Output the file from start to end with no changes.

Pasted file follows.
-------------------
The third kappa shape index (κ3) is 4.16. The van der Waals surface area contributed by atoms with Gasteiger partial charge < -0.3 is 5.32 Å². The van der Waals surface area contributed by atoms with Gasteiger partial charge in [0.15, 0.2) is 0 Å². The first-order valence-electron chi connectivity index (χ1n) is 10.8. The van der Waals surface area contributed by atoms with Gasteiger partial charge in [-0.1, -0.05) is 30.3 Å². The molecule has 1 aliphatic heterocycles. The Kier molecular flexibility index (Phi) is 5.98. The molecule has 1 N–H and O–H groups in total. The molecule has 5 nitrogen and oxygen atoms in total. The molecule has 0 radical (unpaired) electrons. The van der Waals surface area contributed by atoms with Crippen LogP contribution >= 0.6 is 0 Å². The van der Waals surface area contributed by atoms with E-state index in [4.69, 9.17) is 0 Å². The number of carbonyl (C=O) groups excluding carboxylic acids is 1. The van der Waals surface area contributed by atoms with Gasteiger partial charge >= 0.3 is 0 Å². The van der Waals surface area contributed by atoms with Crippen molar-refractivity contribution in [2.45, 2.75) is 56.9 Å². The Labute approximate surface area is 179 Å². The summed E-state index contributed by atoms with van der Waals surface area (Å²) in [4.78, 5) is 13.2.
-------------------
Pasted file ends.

The third kappa shape index (κ3) is 4.16. The van der Waals surface area contributed by atoms with Gasteiger partial charge < -0.3 is 5.32 Å². The van der Waals surface area contributed by atoms with Gasteiger partial charge in [0.15, 0.2) is 0 Å². The first-order valence-electron chi connectivity index (χ1n) is 10.8. The van der Waals surface area contributed by atoms with Gasteiger partial charge in [-0.1, -0.05) is 30.3 Å². The molecule has 1 aliphatic heterocycles. The Kier molecular flexibility index (Phi) is 5.98. The molecule has 1 N–H and O–H groups in total. The molecule has 5 nitrogen and oxygen atoms in total. The molecule has 0 radical (unpaired) electrons. The van der Waals surface area contributed by atoms with Crippen LogP contribution >= 0.6 is 0 Å². The van der Waals surface area contributed by atoms with E-state index in [4.69, 9.17) is 0 Å². The number of carbonyl (C=O) groups excluding carboxylic acids is 1. The van der Waals surface area contributed by atoms with Gasteiger partial charge >= 0.3 is 0 Å². The van der Waals surface area contributed by atoms with Crippen molar-refractivity contribution in [2.45, 2.75) is 56.9 Å². The Labute approximate surface area is 179 Å². The summed E-state index contributed by atoms with van der Waals surface area (Å²) in [4.78, 5) is 13.2.